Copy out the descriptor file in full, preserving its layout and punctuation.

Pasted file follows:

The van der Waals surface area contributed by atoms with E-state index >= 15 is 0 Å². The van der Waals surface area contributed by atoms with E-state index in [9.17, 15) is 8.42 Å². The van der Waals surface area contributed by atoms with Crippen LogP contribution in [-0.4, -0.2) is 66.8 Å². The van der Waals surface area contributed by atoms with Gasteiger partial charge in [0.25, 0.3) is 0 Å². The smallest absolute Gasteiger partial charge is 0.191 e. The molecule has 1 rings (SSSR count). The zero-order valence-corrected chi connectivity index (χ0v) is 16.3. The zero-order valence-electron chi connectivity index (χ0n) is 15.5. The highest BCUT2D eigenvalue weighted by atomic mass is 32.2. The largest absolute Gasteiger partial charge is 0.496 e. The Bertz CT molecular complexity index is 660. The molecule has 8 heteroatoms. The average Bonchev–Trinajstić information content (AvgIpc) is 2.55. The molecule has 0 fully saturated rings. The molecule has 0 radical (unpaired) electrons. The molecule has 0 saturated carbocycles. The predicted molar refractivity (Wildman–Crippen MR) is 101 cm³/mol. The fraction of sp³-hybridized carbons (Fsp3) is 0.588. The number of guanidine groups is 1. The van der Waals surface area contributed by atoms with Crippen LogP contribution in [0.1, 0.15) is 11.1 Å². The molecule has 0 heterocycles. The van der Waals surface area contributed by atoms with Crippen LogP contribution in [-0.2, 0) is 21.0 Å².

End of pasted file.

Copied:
The van der Waals surface area contributed by atoms with E-state index >= 15 is 0 Å². The van der Waals surface area contributed by atoms with E-state index in [9.17, 15) is 8.42 Å². The van der Waals surface area contributed by atoms with Crippen LogP contribution in [-0.4, -0.2) is 66.8 Å². The van der Waals surface area contributed by atoms with Gasteiger partial charge in [0.25, 0.3) is 0 Å². The smallest absolute Gasteiger partial charge is 0.191 e. The molecule has 1 rings (SSSR count). The zero-order valence-corrected chi connectivity index (χ0v) is 16.3. The zero-order valence-electron chi connectivity index (χ0n) is 15.5. The highest BCUT2D eigenvalue weighted by atomic mass is 32.2. The largest absolute Gasteiger partial charge is 0.496 e. The Bertz CT molecular complexity index is 660. The molecule has 8 heteroatoms. The average Bonchev–Trinajstić information content (AvgIpc) is 2.55. The molecule has 0 fully saturated rings. The molecule has 0 radical (unpaired) electrons. The molecule has 0 saturated carbocycles. The predicted molar refractivity (Wildman–Crippen MR) is 101 cm³/mol. The fraction of sp³-hybridized carbons (Fsp3) is 0.588. The number of guanidine groups is 1. The van der Waals surface area contributed by atoms with Crippen LogP contribution in [0.1, 0.15) is 11.1 Å². The molecule has 0 heterocycles. The van der Waals surface area contributed by atoms with Crippen LogP contribution in [-0.2, 0) is 21.0 Å².